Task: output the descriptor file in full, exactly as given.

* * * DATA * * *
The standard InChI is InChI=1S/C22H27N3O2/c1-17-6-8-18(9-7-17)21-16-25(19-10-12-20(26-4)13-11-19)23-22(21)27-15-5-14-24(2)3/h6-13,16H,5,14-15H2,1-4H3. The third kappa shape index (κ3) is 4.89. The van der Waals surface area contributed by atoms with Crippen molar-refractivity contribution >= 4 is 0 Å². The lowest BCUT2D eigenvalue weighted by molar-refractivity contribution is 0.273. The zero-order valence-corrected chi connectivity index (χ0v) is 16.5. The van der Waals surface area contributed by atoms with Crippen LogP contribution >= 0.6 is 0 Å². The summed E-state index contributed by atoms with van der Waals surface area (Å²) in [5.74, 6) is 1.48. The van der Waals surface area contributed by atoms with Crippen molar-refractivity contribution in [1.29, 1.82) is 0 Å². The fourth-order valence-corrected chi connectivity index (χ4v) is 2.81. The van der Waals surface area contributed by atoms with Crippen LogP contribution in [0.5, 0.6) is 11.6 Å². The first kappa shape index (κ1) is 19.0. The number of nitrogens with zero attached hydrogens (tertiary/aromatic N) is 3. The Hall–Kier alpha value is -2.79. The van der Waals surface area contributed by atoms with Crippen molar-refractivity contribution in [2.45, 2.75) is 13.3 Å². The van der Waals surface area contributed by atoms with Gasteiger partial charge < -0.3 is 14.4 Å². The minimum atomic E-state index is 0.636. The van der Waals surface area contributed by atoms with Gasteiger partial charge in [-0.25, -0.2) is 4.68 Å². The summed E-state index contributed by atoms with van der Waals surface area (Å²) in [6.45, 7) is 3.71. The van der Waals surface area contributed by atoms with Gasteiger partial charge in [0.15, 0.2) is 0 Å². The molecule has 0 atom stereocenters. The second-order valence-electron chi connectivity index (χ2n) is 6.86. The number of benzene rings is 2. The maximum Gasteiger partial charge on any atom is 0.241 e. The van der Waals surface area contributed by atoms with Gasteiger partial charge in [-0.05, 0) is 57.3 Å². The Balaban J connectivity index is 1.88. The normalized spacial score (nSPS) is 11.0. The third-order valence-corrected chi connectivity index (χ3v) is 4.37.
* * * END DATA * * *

The standard InChI is InChI=1S/C22H27N3O2/c1-17-6-8-18(9-7-17)21-16-25(19-10-12-20(26-4)13-11-19)23-22(21)27-15-5-14-24(2)3/h6-13,16H,5,14-15H2,1-4H3. The third kappa shape index (κ3) is 4.89. The van der Waals surface area contributed by atoms with Crippen molar-refractivity contribution >= 4 is 0 Å². The lowest BCUT2D eigenvalue weighted by molar-refractivity contribution is 0.273. The zero-order valence-corrected chi connectivity index (χ0v) is 16.5. The van der Waals surface area contributed by atoms with Crippen LogP contribution >= 0.6 is 0 Å². The summed E-state index contributed by atoms with van der Waals surface area (Å²) in [5.74, 6) is 1.48. The van der Waals surface area contributed by atoms with Crippen molar-refractivity contribution in [1.29, 1.82) is 0 Å². The fourth-order valence-corrected chi connectivity index (χ4v) is 2.81. The van der Waals surface area contributed by atoms with Crippen LogP contribution in [0.5, 0.6) is 11.6 Å². The first kappa shape index (κ1) is 19.0. The number of nitrogens with zero attached hydrogens (tertiary/aromatic N) is 3. The Hall–Kier alpha value is -2.79. The van der Waals surface area contributed by atoms with Crippen molar-refractivity contribution in [2.45, 2.75) is 13.3 Å². The van der Waals surface area contributed by atoms with Gasteiger partial charge < -0.3 is 14.4 Å². The minimum atomic E-state index is 0.636. The van der Waals surface area contributed by atoms with Gasteiger partial charge in [-0.25, -0.2) is 4.68 Å². The summed E-state index contributed by atoms with van der Waals surface area (Å²) in [6.45, 7) is 3.71. The van der Waals surface area contributed by atoms with Gasteiger partial charge in [0.15, 0.2) is 0 Å². The molecule has 0 atom stereocenters. The second-order valence-electron chi connectivity index (χ2n) is 6.86. The number of benzene rings is 2. The maximum Gasteiger partial charge on any atom is 0.241 e. The van der Waals surface area contributed by atoms with Gasteiger partial charge in [-0.05, 0) is 57.3 Å². The Balaban J connectivity index is 1.88. The normalized spacial score (nSPS) is 11.0. The third-order valence-corrected chi connectivity index (χ3v) is 4.37.